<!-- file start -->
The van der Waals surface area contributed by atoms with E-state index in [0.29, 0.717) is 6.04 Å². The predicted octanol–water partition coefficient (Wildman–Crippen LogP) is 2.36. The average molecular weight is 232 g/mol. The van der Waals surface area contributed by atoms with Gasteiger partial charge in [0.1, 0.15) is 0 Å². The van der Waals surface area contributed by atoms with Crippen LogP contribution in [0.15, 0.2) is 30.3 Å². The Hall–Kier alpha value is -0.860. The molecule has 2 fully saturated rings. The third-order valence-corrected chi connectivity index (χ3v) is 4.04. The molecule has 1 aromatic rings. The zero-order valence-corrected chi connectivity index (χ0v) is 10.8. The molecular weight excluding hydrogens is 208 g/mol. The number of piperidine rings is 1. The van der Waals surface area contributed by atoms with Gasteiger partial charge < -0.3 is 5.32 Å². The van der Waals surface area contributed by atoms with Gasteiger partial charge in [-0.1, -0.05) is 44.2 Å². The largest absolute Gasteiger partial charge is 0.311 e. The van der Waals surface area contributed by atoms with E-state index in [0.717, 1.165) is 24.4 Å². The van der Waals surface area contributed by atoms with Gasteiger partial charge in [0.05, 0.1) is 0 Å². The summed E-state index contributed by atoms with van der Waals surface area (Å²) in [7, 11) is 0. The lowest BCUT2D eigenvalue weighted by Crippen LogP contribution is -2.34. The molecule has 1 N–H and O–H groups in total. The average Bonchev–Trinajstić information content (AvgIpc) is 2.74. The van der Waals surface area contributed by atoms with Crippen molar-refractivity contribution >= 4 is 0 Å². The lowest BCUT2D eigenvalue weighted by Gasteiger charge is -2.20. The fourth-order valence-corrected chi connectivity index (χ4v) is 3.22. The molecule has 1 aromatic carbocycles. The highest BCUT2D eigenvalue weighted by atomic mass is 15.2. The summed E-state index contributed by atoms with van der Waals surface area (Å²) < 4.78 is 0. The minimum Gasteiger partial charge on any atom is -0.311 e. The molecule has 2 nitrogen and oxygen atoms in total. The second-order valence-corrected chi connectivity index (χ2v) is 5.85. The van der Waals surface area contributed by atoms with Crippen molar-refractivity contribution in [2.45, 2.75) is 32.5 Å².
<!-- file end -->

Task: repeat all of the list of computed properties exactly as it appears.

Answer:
The van der Waals surface area contributed by atoms with E-state index in [0.29, 0.717) is 6.04 Å². The predicted octanol–water partition coefficient (Wildman–Crippen LogP) is 2.36. The average molecular weight is 232 g/mol. The van der Waals surface area contributed by atoms with Gasteiger partial charge in [0.1, 0.15) is 0 Å². The van der Waals surface area contributed by atoms with Crippen LogP contribution in [0.15, 0.2) is 30.3 Å². The Hall–Kier alpha value is -0.860. The molecule has 2 fully saturated rings. The third-order valence-corrected chi connectivity index (χ3v) is 4.04. The molecule has 1 aromatic rings. The zero-order valence-corrected chi connectivity index (χ0v) is 10.8. The molecular weight excluding hydrogens is 208 g/mol. The number of piperidine rings is 1. The van der Waals surface area contributed by atoms with Gasteiger partial charge < -0.3 is 5.32 Å². The van der Waals surface area contributed by atoms with Gasteiger partial charge in [-0.1, -0.05) is 44.2 Å². The largest absolute Gasteiger partial charge is 0.311 e. The van der Waals surface area contributed by atoms with E-state index in [0.717, 1.165) is 24.4 Å². The van der Waals surface area contributed by atoms with Gasteiger partial charge in [0.05, 0.1) is 0 Å². The summed E-state index contributed by atoms with van der Waals surface area (Å²) in [7, 11) is 0. The lowest BCUT2D eigenvalue weighted by Crippen LogP contribution is -2.34. The molecule has 1 N–H and O–H groups in total. The average Bonchev–Trinajstić information content (AvgIpc) is 2.74. The van der Waals surface area contributed by atoms with Crippen molar-refractivity contribution >= 4 is 0 Å². The lowest BCUT2D eigenvalue weighted by Gasteiger charge is -2.20. The fourth-order valence-corrected chi connectivity index (χ4v) is 3.22. The molecule has 1 aromatic carbocycles. The highest BCUT2D eigenvalue weighted by atomic mass is 15.2. The summed E-state index contributed by atoms with van der Waals surface area (Å²) < 4.78 is 0. The minimum Gasteiger partial charge on any atom is -0.311 e. The molecule has 2 nitrogen and oxygen atoms in total. The second-order valence-corrected chi connectivity index (χ2v) is 5.85. The van der Waals surface area contributed by atoms with Crippen molar-refractivity contribution in [2.45, 2.75) is 32.5 Å².